SpaceX’s Crew Dragon spacecraft will take off from Kennedy Space Center’s launch pad 39A riding atop a Falcon 9 rocket.
39A has a rich spaceflight history: It was the starting point for 11 different Apollo missions, including the first-ever moon landing in 1969. It was later used for the majority of NASA’s Space Shuttle launches.
SpaceX signed a contract with NASA in 2014 to lease the pad for the next 20 years.
What’s happening: SpaceX will make its second attempt to launch two NASA astronauts on a mission to the International Space Station.
Why it’s important: If successful, it would be the first crewed spaceflight to take off from US soil in nearly a decade.
- This will be the first time that astronauts launched into space from US soil since 2011.
- It will be the first-ever crewed mission for SpaceX.
- It will also be the first time ever that a privately developed spacecraft launched humans into Earth’s orbit.
Round 2: Bad weather on Wednesday scrubbed SpaceX and NASA’s first attempt.
Go/No-go: The mission is slated to try again today at 3:22 pm ET.
Why launch from Florida?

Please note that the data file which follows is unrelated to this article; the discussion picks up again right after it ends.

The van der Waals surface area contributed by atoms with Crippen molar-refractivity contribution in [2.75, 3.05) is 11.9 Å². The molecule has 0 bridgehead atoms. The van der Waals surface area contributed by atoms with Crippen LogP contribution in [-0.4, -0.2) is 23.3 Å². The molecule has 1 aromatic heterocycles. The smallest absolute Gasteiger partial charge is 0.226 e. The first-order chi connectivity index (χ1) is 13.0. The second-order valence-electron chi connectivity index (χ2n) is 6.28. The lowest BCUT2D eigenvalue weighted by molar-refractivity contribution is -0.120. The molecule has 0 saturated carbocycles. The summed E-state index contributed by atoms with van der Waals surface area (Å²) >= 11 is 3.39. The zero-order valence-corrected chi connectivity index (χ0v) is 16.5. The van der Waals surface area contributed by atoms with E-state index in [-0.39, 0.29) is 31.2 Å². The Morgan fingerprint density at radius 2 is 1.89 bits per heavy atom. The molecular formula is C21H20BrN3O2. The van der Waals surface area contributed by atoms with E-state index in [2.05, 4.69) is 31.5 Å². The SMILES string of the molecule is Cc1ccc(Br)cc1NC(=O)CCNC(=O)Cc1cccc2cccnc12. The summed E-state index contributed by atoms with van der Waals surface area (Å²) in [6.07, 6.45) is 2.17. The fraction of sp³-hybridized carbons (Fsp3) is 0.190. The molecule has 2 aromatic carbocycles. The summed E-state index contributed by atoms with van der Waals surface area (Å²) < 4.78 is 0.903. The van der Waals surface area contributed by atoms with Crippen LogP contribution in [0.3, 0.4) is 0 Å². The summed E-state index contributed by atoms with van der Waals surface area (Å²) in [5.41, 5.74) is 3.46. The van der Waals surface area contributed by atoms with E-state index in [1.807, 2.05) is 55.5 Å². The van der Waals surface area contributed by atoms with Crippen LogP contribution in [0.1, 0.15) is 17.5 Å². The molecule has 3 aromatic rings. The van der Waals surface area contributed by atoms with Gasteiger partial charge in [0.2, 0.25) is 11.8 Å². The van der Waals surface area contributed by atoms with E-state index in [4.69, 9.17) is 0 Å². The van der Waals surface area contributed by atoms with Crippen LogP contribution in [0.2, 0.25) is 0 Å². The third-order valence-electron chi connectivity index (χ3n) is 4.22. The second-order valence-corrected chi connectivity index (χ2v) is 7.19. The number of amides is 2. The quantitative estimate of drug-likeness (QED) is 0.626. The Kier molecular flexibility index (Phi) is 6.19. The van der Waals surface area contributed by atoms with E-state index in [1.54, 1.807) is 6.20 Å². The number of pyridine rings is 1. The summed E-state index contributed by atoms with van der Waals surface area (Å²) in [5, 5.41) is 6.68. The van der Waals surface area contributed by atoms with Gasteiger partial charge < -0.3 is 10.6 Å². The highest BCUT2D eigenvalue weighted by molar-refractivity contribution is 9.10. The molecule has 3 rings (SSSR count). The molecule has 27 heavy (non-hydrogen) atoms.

It’s hurricane season in the Sunshine State.
And the fact that a full day of launch preparations was already dashed by inclement weather earlier this week, has a lot of people wondering: Why do NASA and SpaceX launch rockets from a place with such notoriously fickle forecasts?
There’s a few reasons:
- The ocean: It’s dangerous to launch rockets over populated areas. If something were to go awry, pieces of debris could be damaging or deadly on the ground. So the rockets take off from Florida’s coast and fly out over the Atlantic ocean.
- The equator: The Earth actually spins fastestat the equator. So, when launching a rocket from North America, it’s best to go as far south as possible. That way, rockets get more of a speed boost by launching with the direction of the planet’s spin. The extra boost is small — but saving any little bit on fuel costs and weight can be a big win in rocketry.
- Empty land: Kennedy Space Center was built in Brevard County, Florida, in the mid-20th Century because there happened to be a patch of empty land and a nearby military base.
Still, Florida’s weather has long made it difficult to predict exactly when a space mission will actually take off.
About one third of launches since 1988 have been delayed as a result of bad weather, according to the 45th Weather Squadron.
But the astronauts know this is part of the drill.